Texas-based Whataburger is asking customers not to openly carry guns in its restaurants.
In June, Gov. Greg Abbott signed legislation that lets Texans with licenses wear handguns in plain sight – in a hip or shoulder holster. The law is set to take effect Jan. 1, 2016. Business owners and private property owners, however, are able to tell people to leave their guns at home.
Whataburger released a statement last week saying that while it supports customers’ Second Amendment rights, it’s considering how open carry affects its customers and 34,000 employees.
Whataburger says it hasn’t allowed people to openly carry guns “for a long time,” saying it’s a business decision “made a long time ago.”
“We’re the gathering spot for Little League teams, church groups and high school kids after football games,” Preston Atkinson, Whataburger’s president and CEO, said in a statement. “We’ve had many customers and employees tell us they’re uncomfortable being around someone with a visible firearm who is not a member of law enforcement, and as a business, we have to listen and value that feedback in the same way we value yours.”
The company says it has not prohibited customers with licenses from bringing in concealed guns.
Last summer, various businesses generated national attention for asking customers to leave guns at home. Target said it wanted a “safe and inviting” atmosphere for shoppers and workers. Chipotle and Chili’s also issued similar requests.
Customers have mixed reactions
People are sounding off on Whataburger’s Facebook page:
Against Whataburger’s decision
“If you really loved this country, you’d respect how it was founded and let law abiding citizens carry their guns inside your business,” one person wrote. “But I recently saw that you guys became dumb enough to believe that you somehow made your place safer from criminals by having absolutely no protection against them except the one (cops) that’s minutes away when you could be dead or robbed in seconds. Smart move! It’s a shame because you guys do have good food but I will no longer be going there.”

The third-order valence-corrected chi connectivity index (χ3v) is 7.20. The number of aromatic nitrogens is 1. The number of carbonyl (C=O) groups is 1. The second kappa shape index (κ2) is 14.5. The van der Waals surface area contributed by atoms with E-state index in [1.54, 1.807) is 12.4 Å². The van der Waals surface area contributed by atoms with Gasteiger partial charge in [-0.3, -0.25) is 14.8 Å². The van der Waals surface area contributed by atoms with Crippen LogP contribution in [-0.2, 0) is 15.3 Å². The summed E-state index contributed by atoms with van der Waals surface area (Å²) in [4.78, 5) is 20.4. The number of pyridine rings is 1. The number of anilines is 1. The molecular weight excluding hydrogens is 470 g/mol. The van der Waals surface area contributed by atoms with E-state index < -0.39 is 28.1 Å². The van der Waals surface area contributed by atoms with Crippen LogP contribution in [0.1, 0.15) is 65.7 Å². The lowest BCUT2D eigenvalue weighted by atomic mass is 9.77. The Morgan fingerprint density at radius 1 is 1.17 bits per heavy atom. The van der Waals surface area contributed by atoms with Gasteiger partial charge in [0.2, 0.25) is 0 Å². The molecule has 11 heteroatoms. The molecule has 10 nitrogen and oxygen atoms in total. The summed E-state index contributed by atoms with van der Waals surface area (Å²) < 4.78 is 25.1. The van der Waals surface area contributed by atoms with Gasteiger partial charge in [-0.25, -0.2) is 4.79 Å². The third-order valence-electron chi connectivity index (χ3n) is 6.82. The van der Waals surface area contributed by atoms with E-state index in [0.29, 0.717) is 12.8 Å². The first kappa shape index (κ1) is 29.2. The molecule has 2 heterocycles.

Another person wrote: “Good job. By announcing that customers will be unarmed will raise the chances of one of your stores will be robbed, thus putting customers in even more danger.”
Supporters of the decision
One person wrote: “Thank you Whataburger, now when I come through Texas for the family reunion I’ll know there’s a safe place to eat.”
And another person wrote on Whataburger’s Facebook page: “It’s a GREAT move!! and you can still [conceal] carry. Why do you need to flaunt your firearm? it’s just rude.”
‘Going back to the old West’
KERA caught up with some North Texas customers enjoying their Whataburger lunches.
Jerry McGuire is a Dallas gun owner, but he says the chain’s move makes sense.
“I think that open carry anywhere is going to have a lot of issues,” McGuire said. “Keeping it concealed and tucked away is one thing, but to have it out, I think that’s a negative thing and I believe it’s gonna be like going back to the old West.”
In Arlington, customer John McKnight said it’s about fairness.
“Open carry is a form of bullying,” McKnight said. “Yeah, you want to protect your rights but why do you need to show it to me? Going down the street like me as an African-American man I can’t walk down the streets and I’m former law enforcement.”
Open Carry Texas: Whataburger ‘caving to the brainwashing’
Open Carry Texas, a group that supports the effort to let people openly carry their guns, posted the following note on its Facebook page:
“There is a lot that Whataburger doesn’t seem to understand about this issue. 1) Open carry in Texas is only ‘legal’ with a concealed handgun license and licensees comprise the most law abiding segment of society in Texas. 2) They are telling their customers that the only people that can be trusted with guns is the government, the entire antithesis of why we have the right to keep and bear arms.”
Open Carry Texas also said: “By mentioning ‘Little League teams, church groups and high school kids’ as a reason behind why open carry should be banned in their stores, the suggestion is made that somehow the guns become a different animal when they are around these groups. There is no difference between them and any other part of society. …
“What Whataburger is doing is caving to the brainwashing and social engineering that the anti-gun crowd has successfully worked to accomplish over the past few decades in their efforts to shame gun ownership and guns in public.”
Texas Carry: People who are upset should ‘take a step back’
Tov Henderson, communications director for Texas Carry, a group separate from Open Carry Texas, told KERA he understands Whataburger’s decision.
“Any business that either puts up a sign or says or asks us not to do something on their private property, I respect that because there’s nothing more than our own personal domain or private property,” Henderson said. “Everyone who’s upset about the statement really needs to take a step back.”
Correction: An earlier version of this story identified Henderson as a spokesman for Open Carry Texas. He is communications director for Texas Carry, which is a separate group.